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21 Apr 2013

Annika Eriksson and Kelly Schacht exhibitions at KIOSK

© Annika Eriksson 'I am the dog that was always here(loop)'

Annika Eriksson
'I am the dog that was always here (loop)'
Kelly Schacht
'It seems economical to make use of a character already in play.'


27.04.2013 – 16.06.2013
 Opening: 26.04.2013 Tue–Frid: 14:00 – 18:00 Sat–Sun: 11:00 – 18:00

Liene Aerts
+32 9 267 01 68

Louis Pasteurlaan 2
9000 Ghent

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KIOSK presents an exhibition that combines work by Swedish artist Annika Eriksson and Belgian artist Kelly Schacht.

With 'I am the dog that was always here (loop)', KIOSK presents the first exhibition in Belgium by Annika Eriksson. Eriksson bases her work in scenarios where the perception of time, structures of -power, and once acclaimed social visions are called into question. Strategically, she plays with debates around the public realm and structures that regulate it, revealing urban changes and how this is subject to unexpected political appropriations and inversions.

Eriksson's works in the exhibition engages with questions of time, its documented forms, and its reversal. Throughout the rooms, Eriksson sets up a number of possible scenarios in video works and three-dimensional interventions that include photographs, light boxes and panes of glass – extended elements of the film in space. The central piece of the presentation is the new video installation in the hemicycle room called 'I am the dog that was always here (loop)' (2013). The video, set in the outskirts of Istanbul, focuses on moments of transition and marginalised experiences of time, seen through the lens of a street dog. Having been moved by the authorities to peripheral pockets and no man's lands outside the expanding city, the dogs are continuously moving along lines of gentrification and corporate city making. Through looping and repetition, Eriksson relates this process to an experience of time: exploring the present as a complex gap between past and future, one in which an increasing process of erasure, spurred on by a shrinking public realm, also removes other registers of being and seeing.

Kelly Schacht in turn responds to the exhibition space and Annika Eriksson's work. For the duration of her show 'It seems economical to make use of a character already in play' the empty rooms will be activated by temporary interventions or 'characters' whose performative presence will resound in the human absence emphasized by Eriksson. This approach is based in the uncertain and in coincidence: an openness that is prerequisite for Schacht's ongoing research into the perception and practice of exhibiting and the dynamic space in which it takes place. By way of theatrical constructions, Schacht stages a fragmented dialogue between space and matter, illusion and reality.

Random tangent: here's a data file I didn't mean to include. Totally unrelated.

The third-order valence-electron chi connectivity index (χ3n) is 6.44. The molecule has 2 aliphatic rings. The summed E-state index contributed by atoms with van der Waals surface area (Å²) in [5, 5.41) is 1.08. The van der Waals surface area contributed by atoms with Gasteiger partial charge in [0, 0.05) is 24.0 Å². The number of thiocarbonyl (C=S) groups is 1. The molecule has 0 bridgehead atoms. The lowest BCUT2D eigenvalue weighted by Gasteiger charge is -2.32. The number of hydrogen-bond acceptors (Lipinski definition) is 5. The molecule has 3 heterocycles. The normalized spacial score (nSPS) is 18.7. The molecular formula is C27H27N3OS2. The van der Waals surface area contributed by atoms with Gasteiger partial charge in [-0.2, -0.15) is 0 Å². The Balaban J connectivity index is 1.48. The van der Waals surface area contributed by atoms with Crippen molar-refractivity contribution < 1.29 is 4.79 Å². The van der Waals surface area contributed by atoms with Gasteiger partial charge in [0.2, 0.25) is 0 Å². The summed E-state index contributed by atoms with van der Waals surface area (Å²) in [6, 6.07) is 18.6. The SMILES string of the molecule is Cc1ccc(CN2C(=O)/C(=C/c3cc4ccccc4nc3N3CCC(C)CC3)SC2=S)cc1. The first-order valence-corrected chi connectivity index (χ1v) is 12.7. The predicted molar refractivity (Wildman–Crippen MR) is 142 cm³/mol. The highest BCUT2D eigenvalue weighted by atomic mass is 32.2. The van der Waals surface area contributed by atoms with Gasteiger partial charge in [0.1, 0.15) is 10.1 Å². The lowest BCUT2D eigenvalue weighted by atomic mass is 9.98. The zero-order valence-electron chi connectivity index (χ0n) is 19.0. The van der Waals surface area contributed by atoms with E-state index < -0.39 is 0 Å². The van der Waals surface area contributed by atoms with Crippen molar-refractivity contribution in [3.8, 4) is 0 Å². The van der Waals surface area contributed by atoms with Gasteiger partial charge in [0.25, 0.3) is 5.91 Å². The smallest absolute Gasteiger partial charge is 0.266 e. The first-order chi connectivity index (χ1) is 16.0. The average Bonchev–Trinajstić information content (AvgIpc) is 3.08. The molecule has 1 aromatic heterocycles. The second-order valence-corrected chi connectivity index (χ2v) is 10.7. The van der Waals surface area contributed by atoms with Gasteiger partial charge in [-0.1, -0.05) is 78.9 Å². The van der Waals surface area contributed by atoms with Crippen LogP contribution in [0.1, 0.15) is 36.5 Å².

In 'It seems economical to make use of a character already in play' this approach results in a scenario, tailored to the exhibition space, that will unfold over the course of the seven weeks of the exhibition. Like a postscript, this minimal scenography will address what is hidden and appeal to the visitors' imagination.

Both artists – each grounded in their respective generations – work with the same kind of ideas in presentations that rely on the staged and the imaginary, and on the factors of time, language, the viewer and social interaction. With their cinematographic constructions and minimal interventions they introduce the audience into a fragmented narrative dimension. Where Eriksson mainly directs the exhibition space through the use of film, Schacht manipulates it with the aid of objects and people. Both narrative styles make use of the reversal of time and language, giving their scenarios an aura both of recognition and of the indefinable, like blind spots or ambiguous vacuums in space and time.

Annika Eriksson's 'I am the dog that was always here (loop)' was realized with the support of the Goethe-Institut, Istanbul.

Annika Eriksson has previously presented solo shows in, or was commissioned by:
'When Attitudes Became Form Become Attitudes', Wattis Institute, San Francisco (2012); Kunstlerhaus Stuttgart (2012); 'Europe N', GFZK, Leipzig (2011); DAAD Galerie, Berlin (2010); Hayward Gallery, London (2010) and Sheffield Biennale (2008). Eriksson took part in numerous international group shows including Shanghai Biennale and Kiev Biennale (2012), Venice Biennale (2005) and Sao Paulo Biennale (2002). Eriksson is represented by KROME Gallery, Berlin and NON Gallery, Istanbul.

Kelly Schacht
received the 2011 'Young Belgian Painters Award' and has showed her work at the Gwangju Biennial (2012); De Vleeshal, Middelburg (2011); Hoet Bekaert Gallery, Ghent; Cultuurcentrum Strombeek, Grimbergen; 'Coupe de ville', Sint-Niklaas (2010); Netwerk – Centre for Contemporary Art (2008); and in 'Coming People' in S.M.A.K, Ghent (2006), among others. She is represented by Meessen De Clercq, Brussels.